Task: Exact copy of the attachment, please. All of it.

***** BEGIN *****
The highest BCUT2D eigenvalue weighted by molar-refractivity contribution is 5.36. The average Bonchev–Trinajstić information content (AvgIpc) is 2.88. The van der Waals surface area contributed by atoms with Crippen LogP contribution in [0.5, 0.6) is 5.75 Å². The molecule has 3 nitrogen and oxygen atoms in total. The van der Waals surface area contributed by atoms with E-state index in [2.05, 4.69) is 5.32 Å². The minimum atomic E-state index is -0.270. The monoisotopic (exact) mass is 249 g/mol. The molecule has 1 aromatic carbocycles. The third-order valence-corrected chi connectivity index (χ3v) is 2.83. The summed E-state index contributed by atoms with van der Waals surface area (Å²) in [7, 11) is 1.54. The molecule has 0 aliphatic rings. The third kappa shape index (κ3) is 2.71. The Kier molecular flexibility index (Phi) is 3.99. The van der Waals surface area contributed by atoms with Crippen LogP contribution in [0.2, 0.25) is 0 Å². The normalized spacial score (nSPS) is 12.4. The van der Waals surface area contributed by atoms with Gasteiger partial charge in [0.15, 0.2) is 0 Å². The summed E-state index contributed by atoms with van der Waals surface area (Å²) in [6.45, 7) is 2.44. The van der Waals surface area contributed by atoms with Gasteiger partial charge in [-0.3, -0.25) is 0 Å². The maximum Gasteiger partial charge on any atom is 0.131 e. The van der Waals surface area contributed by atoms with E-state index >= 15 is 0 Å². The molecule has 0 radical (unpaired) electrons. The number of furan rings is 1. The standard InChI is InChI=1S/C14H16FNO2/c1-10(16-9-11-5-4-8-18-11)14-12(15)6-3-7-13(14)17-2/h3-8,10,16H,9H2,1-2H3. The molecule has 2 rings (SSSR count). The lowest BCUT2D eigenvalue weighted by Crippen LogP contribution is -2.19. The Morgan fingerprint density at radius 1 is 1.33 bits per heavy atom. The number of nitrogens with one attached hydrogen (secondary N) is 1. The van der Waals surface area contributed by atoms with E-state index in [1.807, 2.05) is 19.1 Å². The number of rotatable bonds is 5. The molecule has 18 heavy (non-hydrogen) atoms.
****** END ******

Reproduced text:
The highest BCUT2D eigenvalue weighted by molar-refractivity contribution is 5.36. The average Bonchev–Trinajstić information content (AvgIpc) is 2.88. The van der Waals surface area contributed by atoms with Crippen LogP contribution in [0.5, 0.6) is 5.75 Å². The molecule has 3 nitrogen and oxygen atoms in total. The van der Waals surface area contributed by atoms with E-state index in [2.05, 4.69) is 5.32 Å². The minimum atomic E-state index is -0.270. The monoisotopic (exact) mass is 249 g/mol. The molecule has 1 aromatic carbocycles. The third-order valence-corrected chi connectivity index (χ3v) is 2.83. The summed E-state index contributed by atoms with van der Waals surface area (Å²) in [7, 11) is 1.54. The molecule has 0 aliphatic rings. The third kappa shape index (κ3) is 2.71. The Kier molecular flexibility index (Phi) is 3.99. The van der Waals surface area contributed by atoms with Crippen LogP contribution in [0.2, 0.25) is 0 Å². The normalized spacial score (nSPS) is 12.4. The van der Waals surface area contributed by atoms with Gasteiger partial charge in [0.15, 0.2) is 0 Å². The summed E-state index contributed by atoms with van der Waals surface area (Å²) in [6.45, 7) is 2.44. The van der Waals surface area contributed by atoms with Gasteiger partial charge in [-0.3, -0.25) is 0 Å². The maximum Gasteiger partial charge on any atom is 0.131 e. The van der Waals surface area contributed by atoms with E-state index >= 15 is 0 Å². The molecule has 0 radical (unpaired) electrons. The number of furan rings is 1. The standard InChI is InChI=1S/C14H16FNO2/c1-10(16-9-11-5-4-8-18-11)14-12(15)6-3-7-13(14)17-2/h3-8,10,16H,9H2,1-2H3. The molecule has 2 rings (SSSR count). The lowest BCUT2D eigenvalue weighted by Crippen LogP contribution is -2.19. The Morgan fingerprint density at radius 1 is 1.33 bits per heavy atom. The number of nitrogens with one attached hydrogen (secondary N) is 1. The van der Waals surface area contributed by atoms with E-state index in [1.807, 2.05) is 19.1 Å². The number of rotatable bonds is 5. The molecule has 18 heavy (non-hydrogen) atoms.